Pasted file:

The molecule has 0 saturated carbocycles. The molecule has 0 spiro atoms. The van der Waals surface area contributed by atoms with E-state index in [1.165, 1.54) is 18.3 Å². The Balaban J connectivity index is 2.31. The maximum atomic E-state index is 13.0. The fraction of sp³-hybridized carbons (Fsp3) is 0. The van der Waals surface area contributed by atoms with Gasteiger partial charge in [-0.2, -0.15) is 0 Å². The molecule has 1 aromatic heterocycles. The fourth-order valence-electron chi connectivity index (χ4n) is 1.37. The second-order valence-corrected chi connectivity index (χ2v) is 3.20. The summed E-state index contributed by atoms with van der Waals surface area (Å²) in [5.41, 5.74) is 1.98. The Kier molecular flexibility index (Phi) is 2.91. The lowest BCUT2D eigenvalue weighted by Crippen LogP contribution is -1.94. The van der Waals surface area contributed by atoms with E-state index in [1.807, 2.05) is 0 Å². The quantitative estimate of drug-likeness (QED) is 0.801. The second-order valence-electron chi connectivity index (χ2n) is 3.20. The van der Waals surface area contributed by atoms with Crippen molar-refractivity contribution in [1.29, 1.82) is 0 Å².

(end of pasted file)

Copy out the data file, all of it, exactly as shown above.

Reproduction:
The molecule has 0 saturated carbocycles. The molecule has 0 spiro atoms. The van der Waals surface area contributed by atoms with E-state index in [1.165, 1.54) is 18.3 Å². The Balaban J connectivity index is 2.31. The maximum atomic E-state index is 13.0. The fraction of sp³-hybridized carbons (Fsp3) is 0. The van der Waals surface area contributed by atoms with Gasteiger partial charge in [-0.2, -0.15) is 0 Å². The molecule has 1 aromatic heterocycles. The fourth-order valence-electron chi connectivity index (χ4n) is 1.37. The second-order valence-corrected chi connectivity index (χ2v) is 3.20. The summed E-state index contributed by atoms with van der Waals surface area (Å²) in [5.41, 5.74) is 1.98. The Kier molecular flexibility index (Phi) is 2.91. The lowest BCUT2D eigenvalue weighted by Crippen LogP contribution is -1.94. The van der Waals surface area contributed by atoms with E-state index in [1.807, 2.05) is 0 Å². The quantitative estimate of drug-likeness (QED) is 0.801. The second-order valence-electron chi connectivity index (χ2n) is 3.20. The van der Waals surface area contributed by atoms with Crippen molar-refractivity contribution in [1.29, 1.82) is 0 Å².